City Continues to Grow, Community Weighs Benefits


Devin Cowan, Staff Photographer

Catrina’s, a new Oberlin restaurant, prepares to open on West College Street.

The city of Oberlin is welcoming a number of local businesses and restaurants in the coming months, including Oberlin Nutrition, a health drink and smoothie shop which will open on 175 South Main Street in late November; Catrina’s, a taco restaurant which will take the place of Red’s Chinese Bistro; and a Wendy’s fast food franchise set to open in the Oberlin Shopping Plaza in December at the intersection of U.S. Highway 20 and Ohio State Route 58. This is part of the city’s ongoing efforts to expand economic opportunities in Oberlin.

Existing businesses have also voiced plans to expand McDonald’s recently announced a remodel of its Oberlin location starting in March 2019 and existing empty spaces continue to find eager buyers looking to do business in the city.

This combination of new development projects and the expansion of existing businesses is at the core of the city’s development strategy.

“The city’s focus is to continue to work with the existing businesses to support their present and future needs,” City Manager Robert Hillard wrote in an email to the Review. “We further engage interested businesses that want to locate in Oberlin. We believe this balanced strategy will assure success in business retention and responsible growth.”

The city has also introduced a number of incentive programs to help local businesses, including tax abatements and financial assistance programs to encourage them to expand or move to Oberlin.

“The city has a number of approaches to assist in business development including tax abatement programs, utility efficiency consultation and financial assistance programs, and loan programs,” Hillard wrote. “We continue to develop outreach programs to listen to the needs of the community.”

While Wendy’s atypically reached out to the city about a possible expansion, the city government typically collaborates with local stakeholders such as the Oberlin Business Partnership and the Oberlin Community Improvement Corporation to attract outside businesses.

The OCIC is tasked with responsibly developing space in town and making decisions about selling lots to developers. When considering if a business addition would benefit the city, the corporation tries to take into account multiple factors including the potential for job creation and the city’s goal of carbon neutrality by 2050.

“The city right now has three surplus properties out in the industrial park area and they have charged [OCIC] with [managing the sale] of those,” Director of Planning and Development Carrie Handy said. “We’ve had people make offers here in the last year or so. OCIC had to take a look at those proposals, whether or not we wanted to sell those properties so there were two proposals and they chose not to [accept those bids], but we’re certainly having conversations about how to develop those properties.”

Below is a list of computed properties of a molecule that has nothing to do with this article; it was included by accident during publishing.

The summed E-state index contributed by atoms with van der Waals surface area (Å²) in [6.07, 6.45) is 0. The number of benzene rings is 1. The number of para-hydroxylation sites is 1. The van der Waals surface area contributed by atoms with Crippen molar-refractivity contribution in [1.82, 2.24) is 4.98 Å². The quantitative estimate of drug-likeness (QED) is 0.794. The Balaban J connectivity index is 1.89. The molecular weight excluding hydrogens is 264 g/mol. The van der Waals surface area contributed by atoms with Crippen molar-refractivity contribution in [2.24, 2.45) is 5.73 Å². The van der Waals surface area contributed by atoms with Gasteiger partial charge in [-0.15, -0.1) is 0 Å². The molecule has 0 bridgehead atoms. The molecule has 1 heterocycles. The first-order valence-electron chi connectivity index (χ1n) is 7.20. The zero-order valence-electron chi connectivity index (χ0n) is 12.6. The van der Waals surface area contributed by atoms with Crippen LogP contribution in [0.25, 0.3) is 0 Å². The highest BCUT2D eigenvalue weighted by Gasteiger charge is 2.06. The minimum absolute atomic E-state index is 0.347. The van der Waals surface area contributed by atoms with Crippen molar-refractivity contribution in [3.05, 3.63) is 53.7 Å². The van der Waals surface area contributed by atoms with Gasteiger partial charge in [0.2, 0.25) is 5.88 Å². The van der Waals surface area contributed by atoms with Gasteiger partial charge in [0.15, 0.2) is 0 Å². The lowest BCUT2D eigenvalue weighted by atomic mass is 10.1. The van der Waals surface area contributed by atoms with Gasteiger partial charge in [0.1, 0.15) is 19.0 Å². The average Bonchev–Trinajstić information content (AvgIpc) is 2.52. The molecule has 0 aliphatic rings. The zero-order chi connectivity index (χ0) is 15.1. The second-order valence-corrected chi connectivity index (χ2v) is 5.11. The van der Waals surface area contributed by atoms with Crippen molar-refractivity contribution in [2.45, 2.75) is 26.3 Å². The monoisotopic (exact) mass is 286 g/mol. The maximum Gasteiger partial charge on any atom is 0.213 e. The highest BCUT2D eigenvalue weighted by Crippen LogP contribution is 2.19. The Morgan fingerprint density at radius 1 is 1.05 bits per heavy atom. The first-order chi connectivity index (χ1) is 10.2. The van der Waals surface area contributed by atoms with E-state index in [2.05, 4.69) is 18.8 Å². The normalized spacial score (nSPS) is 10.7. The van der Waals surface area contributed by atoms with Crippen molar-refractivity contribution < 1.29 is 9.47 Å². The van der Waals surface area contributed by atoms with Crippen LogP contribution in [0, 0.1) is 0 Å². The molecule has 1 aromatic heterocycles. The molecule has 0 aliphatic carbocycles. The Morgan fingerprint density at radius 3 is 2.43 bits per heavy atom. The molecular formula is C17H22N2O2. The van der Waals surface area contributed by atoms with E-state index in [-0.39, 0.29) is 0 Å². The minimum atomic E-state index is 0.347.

Cities like Oberlin have to weigh the benefits of attracting developments while also striving to preserve the character of the community.

“I think [the city is trying to attract] businesses that want to be part of a community where carbon neutrality is important,” Handy said. “We’ve had that discussion so OCIC is talking about that with [the surplus properties]; what type of businesses do we want here?”

Some community members feel the increasing number of chain restaurants and large corporations such as the Wendy’s, McDonald’s, and the Walmart, which opened in 2006, send a mixed message to consumers.

“[Oberlin] tells us to shop local, yet they have a Walmart, and they have CVS and all these big corporate restaurants ó McDonald’s and now Wendy’s,” said Black River Cafe Night Manager Sonny Berry. “I don’t know what they’re trying to go for at this point. Are we trying to be a tight-knit community with small business owners, or are we trying to shut down all the businesses letting all these corporations come in?”

Students have mixed feeling about the growing number of franchises in Oberlin.

“I love Wendy’s. I love their food. I think that Wendy’s is generally better than most other fast-food restaurants, but at the end of the day it’s still fast-food,” College senior Alex Scheitinger said. “I’ll probably eat there, but it would be cool if some other more locally-operated restaurants opened; some other not fast-food chain would be preferred.”

Restaurants are only one piece of the city’s future plans. The city will also review Oberlin’s Comprehensive Development Plan and welcomes input from residents.

“The City is scheduled to begin a review of the comprehensive plan after an administrative review of the Zoning Ordinance,” Hillard wrote. “Citizens, businesses and many other stakeholders will be invited to participate in the Comprehensive Plan process, and are considered critical to the development of the plan.”

In conjunction with the development projects, some groups have also focused on bringing more visitors to town by highlighting what makes Oberlin unique.

“Oberlin is the cultural Mecca of the county, it’s where culture happens,” said Oberlin Business Partnership Executive Director Janet Haar. “So why don’t we use that [to attract visitors and drive commerce]?”

Berry agrees and wishes that there were more opportunities for members of the community to take advantage of the city’s arts scene ó especially when it comes to music.

“I think they should focus more on music and art in this town. They have no street piano, no buskers,” he said. “It just kills me that [Oberlin] is such an expensive college to go to, and being somebody that lives here I can’t enjoy any of the music students because they don’t perform anywhere. Yes, they have recitals, but I work most of those recitals, so it would be nice if there was more of the busking.”